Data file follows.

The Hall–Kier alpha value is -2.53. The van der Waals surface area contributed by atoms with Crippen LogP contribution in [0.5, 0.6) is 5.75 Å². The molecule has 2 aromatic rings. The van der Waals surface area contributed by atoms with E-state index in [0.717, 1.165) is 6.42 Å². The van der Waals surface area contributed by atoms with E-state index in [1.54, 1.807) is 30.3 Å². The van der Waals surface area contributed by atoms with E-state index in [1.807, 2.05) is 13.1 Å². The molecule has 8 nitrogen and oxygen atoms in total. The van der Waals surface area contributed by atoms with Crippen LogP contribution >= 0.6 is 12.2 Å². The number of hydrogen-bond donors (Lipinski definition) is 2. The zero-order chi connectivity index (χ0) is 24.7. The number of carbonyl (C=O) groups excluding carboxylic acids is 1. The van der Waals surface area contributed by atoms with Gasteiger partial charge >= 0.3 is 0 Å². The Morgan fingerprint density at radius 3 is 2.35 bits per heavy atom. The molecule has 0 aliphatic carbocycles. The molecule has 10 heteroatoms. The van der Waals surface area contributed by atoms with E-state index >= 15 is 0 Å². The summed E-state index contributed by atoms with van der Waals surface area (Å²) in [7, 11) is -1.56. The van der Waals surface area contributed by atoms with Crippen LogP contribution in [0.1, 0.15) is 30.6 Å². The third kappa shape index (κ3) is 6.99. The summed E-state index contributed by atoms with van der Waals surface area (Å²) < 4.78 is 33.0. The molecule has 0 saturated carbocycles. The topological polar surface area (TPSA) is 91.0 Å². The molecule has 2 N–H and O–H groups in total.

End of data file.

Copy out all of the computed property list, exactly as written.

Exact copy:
The Hall–Kier alpha value is -2.53. The van der Waals surface area contributed by atoms with Crippen LogP contribution in [0.5, 0.6) is 5.75 Å². The molecule has 2 aromatic rings. The van der Waals surface area contributed by atoms with E-state index in [0.717, 1.165) is 6.42 Å². The van der Waals surface area contributed by atoms with E-state index in [1.54, 1.807) is 30.3 Å². The van der Waals surface area contributed by atoms with E-state index in [1.807, 2.05) is 13.1 Å². The molecule has 8 nitrogen and oxygen atoms in total. The van der Waals surface area contributed by atoms with Crippen LogP contribution >= 0.6 is 12.2 Å². The number of hydrogen-bond donors (Lipinski definition) is 2. The zero-order chi connectivity index (χ0) is 24.7. The number of carbonyl (C=O) groups excluding carboxylic acids is 1. The van der Waals surface area contributed by atoms with Gasteiger partial charge >= 0.3 is 0 Å². The Morgan fingerprint density at radius 3 is 2.35 bits per heavy atom. The molecule has 0 aliphatic carbocycles. The molecule has 10 heteroatoms. The van der Waals surface area contributed by atoms with E-state index >= 15 is 0 Å². The summed E-state index contributed by atoms with van der Waals surface area (Å²) in [7, 11) is -1.56. The van der Waals surface area contributed by atoms with Crippen LogP contribution in [0.1, 0.15) is 30.6 Å². The third kappa shape index (κ3) is 6.99. The summed E-state index contributed by atoms with van der Waals surface area (Å²) < 4.78 is 33.0. The molecule has 0 saturated carbocycles. The topological polar surface area (TPSA) is 91.0 Å². The molecule has 2 N–H and O–H groups in total.